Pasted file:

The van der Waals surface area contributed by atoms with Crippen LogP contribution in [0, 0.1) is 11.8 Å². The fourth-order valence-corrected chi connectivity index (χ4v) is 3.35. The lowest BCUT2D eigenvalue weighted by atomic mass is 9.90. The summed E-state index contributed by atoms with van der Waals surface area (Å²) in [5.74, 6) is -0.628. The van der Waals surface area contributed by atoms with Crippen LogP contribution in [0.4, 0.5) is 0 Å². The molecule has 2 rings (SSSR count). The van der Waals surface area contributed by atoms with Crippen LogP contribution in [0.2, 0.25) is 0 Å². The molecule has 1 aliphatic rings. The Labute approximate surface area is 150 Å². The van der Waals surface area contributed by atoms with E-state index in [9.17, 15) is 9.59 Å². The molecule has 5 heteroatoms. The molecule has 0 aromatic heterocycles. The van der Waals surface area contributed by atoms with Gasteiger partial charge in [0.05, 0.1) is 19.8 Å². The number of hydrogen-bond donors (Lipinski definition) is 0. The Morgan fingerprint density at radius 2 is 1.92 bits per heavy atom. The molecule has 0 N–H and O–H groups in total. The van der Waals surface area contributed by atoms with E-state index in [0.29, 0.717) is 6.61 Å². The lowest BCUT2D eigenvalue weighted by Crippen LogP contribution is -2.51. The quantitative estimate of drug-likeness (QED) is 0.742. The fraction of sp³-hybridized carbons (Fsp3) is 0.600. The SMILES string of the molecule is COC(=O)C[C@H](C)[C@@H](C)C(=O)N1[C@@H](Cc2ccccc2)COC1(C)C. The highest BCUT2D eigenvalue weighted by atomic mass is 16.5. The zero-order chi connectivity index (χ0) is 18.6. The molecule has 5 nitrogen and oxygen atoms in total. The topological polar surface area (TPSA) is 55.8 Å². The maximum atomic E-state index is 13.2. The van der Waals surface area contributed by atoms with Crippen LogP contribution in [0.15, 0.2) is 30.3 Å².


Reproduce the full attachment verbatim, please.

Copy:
The van der Waals surface area contributed by atoms with Crippen LogP contribution in [0, 0.1) is 11.8 Å². The fourth-order valence-corrected chi connectivity index (χ4v) is 3.35. The lowest BCUT2D eigenvalue weighted by atomic mass is 9.90. The summed E-state index contributed by atoms with van der Waals surface area (Å²) in [5.74, 6) is -0.628. The van der Waals surface area contributed by atoms with Crippen LogP contribution in [0.4, 0.5) is 0 Å². The molecule has 2 rings (SSSR count). The van der Waals surface area contributed by atoms with Crippen LogP contribution in [0.2, 0.25) is 0 Å². The molecule has 1 aliphatic rings. The Labute approximate surface area is 150 Å². The van der Waals surface area contributed by atoms with E-state index in [9.17, 15) is 9.59 Å². The molecule has 5 heteroatoms. The molecule has 0 aromatic heterocycles. The van der Waals surface area contributed by atoms with Gasteiger partial charge in [0.05, 0.1) is 19.8 Å². The number of hydrogen-bond donors (Lipinski definition) is 0. The Morgan fingerprint density at radius 2 is 1.92 bits per heavy atom. The molecule has 0 N–H and O–H groups in total. The van der Waals surface area contributed by atoms with E-state index in [0.29, 0.717) is 6.61 Å². The lowest BCUT2D eigenvalue weighted by Crippen LogP contribution is -2.51. The quantitative estimate of drug-likeness (QED) is 0.742. The fraction of sp³-hybridized carbons (Fsp3) is 0.600. The SMILES string of the molecule is COC(=O)C[C@H](C)[C@@H](C)C(=O)N1[C@@H](Cc2ccccc2)COC1(C)C. The highest BCUT2D eigenvalue weighted by atomic mass is 16.5. The zero-order chi connectivity index (χ0) is 18.6. The molecule has 5 nitrogen and oxygen atoms in total. The topological polar surface area (TPSA) is 55.8 Å². The maximum atomic E-state index is 13.2. The van der Waals surface area contributed by atoms with Crippen LogP contribution in [0.15, 0.2) is 30.3 Å².